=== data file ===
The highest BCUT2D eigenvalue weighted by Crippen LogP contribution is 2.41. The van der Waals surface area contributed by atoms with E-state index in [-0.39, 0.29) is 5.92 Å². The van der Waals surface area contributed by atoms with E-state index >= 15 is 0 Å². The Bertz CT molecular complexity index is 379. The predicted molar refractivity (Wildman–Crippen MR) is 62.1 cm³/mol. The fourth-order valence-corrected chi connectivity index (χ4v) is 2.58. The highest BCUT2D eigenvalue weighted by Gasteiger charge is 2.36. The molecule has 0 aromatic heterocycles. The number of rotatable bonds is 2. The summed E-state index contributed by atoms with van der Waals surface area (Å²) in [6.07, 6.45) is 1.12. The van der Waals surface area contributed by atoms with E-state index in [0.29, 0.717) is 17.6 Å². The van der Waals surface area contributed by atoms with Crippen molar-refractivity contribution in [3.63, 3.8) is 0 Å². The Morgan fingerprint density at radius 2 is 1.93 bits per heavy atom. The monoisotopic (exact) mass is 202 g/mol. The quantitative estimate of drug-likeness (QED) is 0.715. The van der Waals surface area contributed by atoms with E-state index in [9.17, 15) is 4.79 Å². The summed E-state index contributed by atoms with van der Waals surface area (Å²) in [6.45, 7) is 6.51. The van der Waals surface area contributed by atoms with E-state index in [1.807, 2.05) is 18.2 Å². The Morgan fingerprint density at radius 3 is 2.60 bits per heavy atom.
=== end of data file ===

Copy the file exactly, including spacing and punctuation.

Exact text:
The highest BCUT2D eigenvalue weighted by Crippen LogP contribution is 2.41. The van der Waals surface area contributed by atoms with E-state index in [-0.39, 0.29) is 5.92 Å². The van der Waals surface area contributed by atoms with E-state index >= 15 is 0 Å². The Bertz CT molecular complexity index is 379. The predicted molar refractivity (Wildman–Crippen MR) is 62.1 cm³/mol. The fourth-order valence-corrected chi connectivity index (χ4v) is 2.58. The highest BCUT2D eigenvalue weighted by Gasteiger charge is 2.36. The molecule has 0 aromatic heterocycles. The number of rotatable bonds is 2. The summed E-state index contributed by atoms with van der Waals surface area (Å²) in [6.07, 6.45) is 1.12. The van der Waals surface area contributed by atoms with E-state index in [0.29, 0.717) is 17.6 Å². The van der Waals surface area contributed by atoms with Crippen molar-refractivity contribution in [3.63, 3.8) is 0 Å². The Morgan fingerprint density at radius 2 is 1.93 bits per heavy atom. The monoisotopic (exact) mass is 202 g/mol. The quantitative estimate of drug-likeness (QED) is 0.715. The van der Waals surface area contributed by atoms with E-state index in [9.17, 15) is 4.79 Å². The summed E-state index contributed by atoms with van der Waals surface area (Å²) in [6.45, 7) is 6.51. The van der Waals surface area contributed by atoms with E-state index in [1.807, 2.05) is 18.2 Å². The Morgan fingerprint density at radius 3 is 2.60 bits per heavy atom.